- The Washington Times - Tuesday, October 30, 2018

The Mafia hit man suspected of leading the fatal prison attack on notorious Boston mobster James “Whitey” Bulger was described as someone who didn’t like informants — in part because informants put him behind bars.

According to a report Tuesday in the Boston Globe, citing “people familiar with the investigation,” Fotios “FreddyGeas is suspected of instigating the attack on Bulger and has essentially taken credit for it.

Private investigator Ted McDonough, whom the Globe said had worked for Geas as an investigator, told the paper he knew right away the motive.

Freddy hated rats,” Mr. McDonough told the Globe. “Freddy hated guys who abused women. Whitey was a rat who killed women. It’s probably that simple.”

Geas is serving a life sentence at the federal prison in Hazelton, West Virginia, thanks to “rats.”

He helped kill Adolfo Bruno, the head of the Mafia in Springfield, Massachusetts, and is in prison because, the Globe wrote, “both the man who ordered him to kill Bruno and the hitman he dispatched to do the murder turned on him and testified against him.”

Geas had the chance to kill Bulger because the notorious Boston mobster, who has been the subject of several motion pictures and TV shows and had been on the lam for decades, asked to be among the general population in Hazelton facility after having been transferred from a Florida prison. Bulger’s defense at his trial was that his crimes had been covered under an immunity deal with the FBI reached under his informant status.

The lawyer who initially represented Geas in his case was reportedly neither surprised to hear that his former client had killed Bulger nor that he was refusing to identify any accomplices in what authorities believe was an attack by several men who beat Bulger to death.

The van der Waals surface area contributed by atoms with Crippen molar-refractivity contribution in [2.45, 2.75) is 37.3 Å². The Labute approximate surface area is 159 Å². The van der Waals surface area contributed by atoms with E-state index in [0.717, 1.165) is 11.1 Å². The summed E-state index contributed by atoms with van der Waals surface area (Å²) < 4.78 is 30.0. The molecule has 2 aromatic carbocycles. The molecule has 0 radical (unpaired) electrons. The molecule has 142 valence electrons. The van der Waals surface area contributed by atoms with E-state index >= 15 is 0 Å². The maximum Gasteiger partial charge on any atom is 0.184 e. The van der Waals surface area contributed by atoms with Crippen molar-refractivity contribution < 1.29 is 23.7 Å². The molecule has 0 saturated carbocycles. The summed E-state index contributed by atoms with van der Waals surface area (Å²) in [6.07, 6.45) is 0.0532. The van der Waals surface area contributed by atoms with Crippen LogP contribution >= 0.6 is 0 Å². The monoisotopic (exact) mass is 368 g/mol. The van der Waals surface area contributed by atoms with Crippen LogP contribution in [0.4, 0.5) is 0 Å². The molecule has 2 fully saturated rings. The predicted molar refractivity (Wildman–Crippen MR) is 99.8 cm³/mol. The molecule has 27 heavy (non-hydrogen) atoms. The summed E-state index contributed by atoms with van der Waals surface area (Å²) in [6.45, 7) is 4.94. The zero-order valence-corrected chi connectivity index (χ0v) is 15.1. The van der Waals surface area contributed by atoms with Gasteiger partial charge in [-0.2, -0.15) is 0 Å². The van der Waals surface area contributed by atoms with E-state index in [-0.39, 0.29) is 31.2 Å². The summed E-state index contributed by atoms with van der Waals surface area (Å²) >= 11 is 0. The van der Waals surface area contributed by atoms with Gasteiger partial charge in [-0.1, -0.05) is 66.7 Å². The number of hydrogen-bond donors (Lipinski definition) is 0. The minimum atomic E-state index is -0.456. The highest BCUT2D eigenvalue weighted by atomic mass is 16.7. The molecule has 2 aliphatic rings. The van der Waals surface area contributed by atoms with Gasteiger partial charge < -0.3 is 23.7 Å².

“He wouldn’t rat on anybody,” David Hoose told the Globe, “and he had no respect for anyone who would.”

According to the Globe’s account of his life, Geas had a lengthy rap sheet that included threatening to kill a witness to a crime committed by his 17-year-old brother Ty in the late-1980s.

The Globe even compared events in Geas’s life to scenes from mob movies by Martin Scorsese and others. He wrecked an expensive vintage car parked on the street when a bar fight spilled outside, he beat a couple of men with a baseball bat at a strip club, and one murder was over a falling out with a mob boss over Tony Bennett concert tickets. In another Geas murder hit, the victim survived two gunshots to the head and had to be dragged struggling to the prepared grave site and beaten to death with a shovel.

But like the half-Irish Henry Hill in “GoodFellas,” the Greek Geas brothers could not be “made.” Nevertheless, “nobody screwed with them,” Mr. McDonough told the Globe. “Freddy, especially.”

They were known to authorities though as hired muscle for Anthony Arillotta, according to Springfield and State Police.

The Bruno murder for which Geas was eventually put away was ordered so that Arillotta could assume control of the Springfield Mafia, the Globe reported. But the hitman he hired, Frankie Roche, became a rat.

Freddy had called me earlier in the day and told me that Al was definitely going to be there,” Roche told Springfield police in a 2007 statement that was obtained by the Globe. “I killed Al Bruno because I was paid to do it. Freddy Geas is the person who paid me to do it.”

According to Mr. McDonough, Geas was both a ruthless criminal and a personable man.

“A good conversationalist,” he said. “He liked me because I was his private investigator. You would not want Freddy as an enemy.”

The investigator also told the Globe that Geas will likely win respect in Boston Mafia circles by killing Bulger, who helped put away numerous men of theirs.

The son of one Bulger victim, an innocent truck driver named Michael Donahue, told the Globe that he was positively grateful that Bulger was beaten to death.

Tom Donahue said he had thought the octogenarian would die in prison of natural causes rather than the violent deaths he’d inflicted on others.

“I think it’s justice,” he said, adding that he hopes to contribute to Geas’s prison canteen account.


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